# Thread: Generating function for a sum without number repetition

1. ## Generating function for a sum without number repetition

Hi

Just wondering how to get a generating function to tell me the total number of combinations that add up to a particular number as follows.

1. 4 numbers added together that have a total of say 20.
2. The 4 numbers used must all be different and must be contained between say 1 and 30 inclusive.

e.g.

a+b+c+d = 20

1+2+3+14 = 20

cannot have 1+1+2+17 = 20

Not sure how to do this? Any ideas?

2. Originally Posted by eei
Hi

Just wondering how to get a generating function to tell me the total number of combinations that add up to a particular number as follows.

1. 4 numbers added together that have a total of say 20.
2. The 4 numbers used must all be different and must be contained between say 1 and 30 inclusive.

e.g.

a+b+c+d = 20

1+2+3+14 = 20

cannot have 1+1+2+17 = 20

Not sure how to do this? Any ideas?
I assume from your examples that the order of the summands is not significant, i.e. 1+2+3+14 is the same as 14+3+2+1.

Consider
$\displaystyle \prod_{j=1}^{30} (1 + u t^j)$

The number of arrangements that add up to 20 with 4 summands is the coefficient of $\displaystyle u^4 t^{20}$ in this function when expanded.

A combinatorist would call these arrangements "partitions into unequal parts with at most 4 parts and with no part greater than 30".

Not sure if this is exactly what I am looking for....can you confirm..

The conditions are as follows:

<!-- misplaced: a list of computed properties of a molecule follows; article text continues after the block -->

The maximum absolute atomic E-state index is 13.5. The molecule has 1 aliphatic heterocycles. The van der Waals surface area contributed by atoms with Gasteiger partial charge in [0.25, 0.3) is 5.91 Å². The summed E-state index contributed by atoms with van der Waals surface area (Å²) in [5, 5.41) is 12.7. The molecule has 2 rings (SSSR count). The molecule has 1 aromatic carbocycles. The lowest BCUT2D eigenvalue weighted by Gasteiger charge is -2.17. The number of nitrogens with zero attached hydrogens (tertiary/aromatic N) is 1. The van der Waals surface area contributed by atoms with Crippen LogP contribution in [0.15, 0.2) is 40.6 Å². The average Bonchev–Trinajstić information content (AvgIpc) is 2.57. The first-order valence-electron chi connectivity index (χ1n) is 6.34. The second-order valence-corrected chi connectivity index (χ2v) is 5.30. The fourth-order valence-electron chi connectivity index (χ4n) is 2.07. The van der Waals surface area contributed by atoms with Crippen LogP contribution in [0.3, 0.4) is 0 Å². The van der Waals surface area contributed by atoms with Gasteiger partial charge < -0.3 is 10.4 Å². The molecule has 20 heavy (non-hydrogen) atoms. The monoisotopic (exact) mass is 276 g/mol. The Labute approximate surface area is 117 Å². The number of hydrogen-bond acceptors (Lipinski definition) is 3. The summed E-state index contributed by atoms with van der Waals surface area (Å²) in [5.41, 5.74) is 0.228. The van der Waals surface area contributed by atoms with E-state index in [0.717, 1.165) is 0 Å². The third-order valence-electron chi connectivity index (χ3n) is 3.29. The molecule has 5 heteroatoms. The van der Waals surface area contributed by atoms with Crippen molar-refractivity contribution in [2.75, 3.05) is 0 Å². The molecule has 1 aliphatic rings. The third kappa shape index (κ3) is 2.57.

1. 4 numbers added together that have a total of say 20 (must be 4 numbers only, 1,2, or 3 will not do).
2. The 4 numbers used must all be different and must be contained between say 1 and 30 inclusive. No repition of numbers in the sum e.g. 1,1,3,15 (NOT ALLOWED).
3. Like you say order does not matter.

Actually where does the formula come from, so I can read up...Thanks for all the help. Very much appreciated.

4. Thanks, very nice idea.

In more detail (by the way, every number of those four does not exceed 14).

Consider this expression: $\displaystyle (1+ut)(1+ut^2)(1+ut^3)\dots(1+ut^{13})(1+ut^{14})$. When you perform actual multiplication, you select either 1 or $\displaystyle ut^j$ from each of the 14 factors and then multiply together what you have chosen, e.g.: $\displaystyle 1^4\cdot ut^5\cdot ut^6\cdot 1^2\cdot ut^9\cdot 1^5$. And you use all possible ways to do so, then add all those things together.

Now let's consider the coefficient of $\displaystyle u^4t^{20}$. Since the power of $\displaystyle u$ is just 4, you have to choose $\displaystyle ut^j$ from only 4 factors, and 1 from all the rest. Now, the power of $\displaystyle t$ in each factor is different, so when you select 4 different factors, you will get 4 different numbers that add to the total power of $\displaystyle t$, i.e., 20.

5. ## Shortcut method

Makes sense. Is there a shortcut method to getting the particular value from a expansion? Thanks !!

6. I don't know any shortcuts for this, but since it is clear how to do it, there is limited value of doing it yourself. I would use a computer (ideally programs like Mathematics or Maple).

7. Originally Posted by eei
Not sure if this is exactly what I am looking for....can you confirm..

The conditions are as follows:

1. 4 numbers added together that have a total of say 20 (must be 4 numbers only, 1,2, or 3 will not do).
2. The 4 numbers used must all be different and must be contained between say 1 and 30 inclusive. No repition of numbers in the sum e.g. 1,1,3,15 (NOT ALLOWED).
3. Like you say order does not matter.

Actually where does the formula come from, so I can read up...Thanks for all the help. Very much appreciated.
Hi eei,

Emakarov has already done a good job of explaining the generating function. But since you asked for a source, one book is "An Introduction to Combinatorial Analysis" by Riordan. I am sure there are many other sources-- just look for "partitions" in the table of contents or index.

8. ## Thanks

Sure, thanks for all the help, very much appreciated.

9. ## Further Info

Just to let you know I used software called Maxima to expand the expression and works very nicely. Thanks to all.